When the original Infernal Affairs came out last December, it took the box office by storm, providing a welcome jolt for Hong Kong's moribund movie industry. The tight, tense cop thriller showcased two of Hong Kong's top actors as a pair of dueling moles: corrupt police inspector Ming (Andy Lau), informing for a criminal gang; and Yan (Tony Leung), an undercover cop who had infiltrated the same triads. Infernal Affairs raised the bar for what a Hong Kong film could be, and its commercial success guaranteed sequels—a slight problem given that most of the cast is killed off in the original. Instead, co-directors Alan Mak and Andrew Lau decided to go prequel for the first sequel (the third film will take place after the original), bringing on inexperienced actors/idols Edison Chen and Shawn Yue to play young versions of Ming and Yan, respectively. The co-directors also abandoned the rigidly structured cat-and-mouse formula that gave the original its paranoid charge, opting to create a sprawling crime epic of family, loyalty and betrayal. That's the kind of Godfather territory Hong Kong's run-of-the-mill triad flicks rarely tread. "We knew we had the chance to do something really different and great, so we took it," says director Lau. "But there's a lot of pressure because if the second one doesn't do well, forget about the third."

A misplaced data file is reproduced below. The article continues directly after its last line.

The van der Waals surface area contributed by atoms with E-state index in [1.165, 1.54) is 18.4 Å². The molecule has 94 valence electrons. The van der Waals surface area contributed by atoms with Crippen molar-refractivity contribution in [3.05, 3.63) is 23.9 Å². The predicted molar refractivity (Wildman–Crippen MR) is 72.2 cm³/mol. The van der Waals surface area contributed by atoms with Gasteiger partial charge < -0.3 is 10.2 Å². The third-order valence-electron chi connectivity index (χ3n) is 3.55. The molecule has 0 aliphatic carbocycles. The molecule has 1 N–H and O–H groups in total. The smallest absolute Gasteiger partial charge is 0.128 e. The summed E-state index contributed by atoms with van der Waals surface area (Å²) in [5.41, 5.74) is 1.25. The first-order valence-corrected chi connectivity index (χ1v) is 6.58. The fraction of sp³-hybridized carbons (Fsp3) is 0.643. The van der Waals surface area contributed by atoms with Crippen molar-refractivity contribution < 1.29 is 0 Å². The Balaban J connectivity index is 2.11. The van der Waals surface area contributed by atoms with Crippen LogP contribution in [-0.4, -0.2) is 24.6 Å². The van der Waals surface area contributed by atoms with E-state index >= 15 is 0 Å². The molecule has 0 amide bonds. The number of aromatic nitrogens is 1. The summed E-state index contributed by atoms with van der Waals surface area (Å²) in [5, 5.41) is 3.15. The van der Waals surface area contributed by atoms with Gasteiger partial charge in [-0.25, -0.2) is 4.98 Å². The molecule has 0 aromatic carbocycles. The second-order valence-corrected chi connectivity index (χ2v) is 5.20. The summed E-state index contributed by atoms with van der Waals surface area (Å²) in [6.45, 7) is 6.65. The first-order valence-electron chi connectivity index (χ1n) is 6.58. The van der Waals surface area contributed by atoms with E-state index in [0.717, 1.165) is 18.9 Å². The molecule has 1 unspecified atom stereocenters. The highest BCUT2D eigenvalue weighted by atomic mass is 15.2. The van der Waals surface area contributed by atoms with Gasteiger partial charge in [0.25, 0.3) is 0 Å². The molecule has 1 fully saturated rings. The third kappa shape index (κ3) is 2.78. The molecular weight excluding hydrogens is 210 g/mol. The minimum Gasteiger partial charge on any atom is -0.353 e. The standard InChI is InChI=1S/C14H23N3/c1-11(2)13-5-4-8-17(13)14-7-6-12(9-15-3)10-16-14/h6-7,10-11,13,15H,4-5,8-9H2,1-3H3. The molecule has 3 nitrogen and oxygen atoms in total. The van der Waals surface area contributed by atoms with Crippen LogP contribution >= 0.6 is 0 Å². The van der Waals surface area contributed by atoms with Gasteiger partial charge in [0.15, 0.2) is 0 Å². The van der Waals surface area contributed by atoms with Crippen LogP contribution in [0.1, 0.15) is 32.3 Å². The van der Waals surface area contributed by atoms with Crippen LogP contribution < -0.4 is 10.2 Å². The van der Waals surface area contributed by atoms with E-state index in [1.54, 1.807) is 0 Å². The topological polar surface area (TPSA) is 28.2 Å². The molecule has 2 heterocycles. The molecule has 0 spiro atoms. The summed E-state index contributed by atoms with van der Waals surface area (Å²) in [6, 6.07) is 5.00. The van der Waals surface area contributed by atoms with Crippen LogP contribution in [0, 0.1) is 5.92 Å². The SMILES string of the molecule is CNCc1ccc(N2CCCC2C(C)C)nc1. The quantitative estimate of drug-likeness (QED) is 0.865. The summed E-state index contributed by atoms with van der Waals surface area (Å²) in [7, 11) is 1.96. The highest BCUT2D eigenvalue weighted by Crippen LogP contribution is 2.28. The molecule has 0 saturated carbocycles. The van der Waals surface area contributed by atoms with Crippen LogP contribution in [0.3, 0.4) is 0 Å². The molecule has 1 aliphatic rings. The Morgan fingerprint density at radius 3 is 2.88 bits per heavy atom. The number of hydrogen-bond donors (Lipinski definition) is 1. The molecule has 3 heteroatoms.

Like any good sequel, IA2 cranks up the violence and the gore by several notches, and the film's murky visuals are a deliberate counterpoint to the original's silver-skinned crispness. That makes sense—IA2 muddies the moral waters until no one, cop or triad, escapes without some implication in its cycle of violence and death. Who knew that a Hong Kong cop flick could offer such a subtle pleasure as moral complexity?